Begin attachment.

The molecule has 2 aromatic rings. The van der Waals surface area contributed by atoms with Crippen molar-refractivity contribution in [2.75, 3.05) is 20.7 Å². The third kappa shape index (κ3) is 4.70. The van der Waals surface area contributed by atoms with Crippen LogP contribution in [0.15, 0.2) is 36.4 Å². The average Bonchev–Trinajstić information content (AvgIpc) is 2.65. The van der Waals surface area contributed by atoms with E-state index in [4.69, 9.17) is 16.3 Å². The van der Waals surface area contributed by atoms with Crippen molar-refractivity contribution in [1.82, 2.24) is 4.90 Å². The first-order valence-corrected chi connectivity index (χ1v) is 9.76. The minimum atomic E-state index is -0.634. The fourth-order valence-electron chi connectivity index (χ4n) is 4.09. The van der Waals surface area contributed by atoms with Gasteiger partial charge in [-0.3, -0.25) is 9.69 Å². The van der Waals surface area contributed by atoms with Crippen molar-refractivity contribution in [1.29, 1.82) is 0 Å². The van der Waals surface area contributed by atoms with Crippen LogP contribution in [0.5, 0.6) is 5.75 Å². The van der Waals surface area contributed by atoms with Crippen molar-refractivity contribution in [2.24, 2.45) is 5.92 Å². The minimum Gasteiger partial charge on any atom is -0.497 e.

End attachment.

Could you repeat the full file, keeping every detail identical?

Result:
The molecule has 2 aromatic rings. The van der Waals surface area contributed by atoms with Crippen molar-refractivity contribution in [2.75, 3.05) is 20.7 Å². The third kappa shape index (κ3) is 4.70. The van der Waals surface area contributed by atoms with Crippen LogP contribution in [0.15, 0.2) is 36.4 Å². The average Bonchev–Trinajstić information content (AvgIpc) is 2.65. The van der Waals surface area contributed by atoms with E-state index in [4.69, 9.17) is 16.3 Å². The van der Waals surface area contributed by atoms with Crippen molar-refractivity contribution in [1.82, 2.24) is 4.90 Å². The first-order valence-corrected chi connectivity index (χ1v) is 9.76. The minimum atomic E-state index is -0.634. The fourth-order valence-electron chi connectivity index (χ4n) is 4.09. The van der Waals surface area contributed by atoms with Gasteiger partial charge in [-0.3, -0.25) is 9.69 Å². The van der Waals surface area contributed by atoms with Crippen molar-refractivity contribution in [1.29, 1.82) is 0 Å². The van der Waals surface area contributed by atoms with Crippen LogP contribution in [0.5, 0.6) is 5.75 Å². The van der Waals surface area contributed by atoms with Crippen molar-refractivity contribution in [2.24, 2.45) is 5.92 Å². The minimum Gasteiger partial charge on any atom is -0.497 e.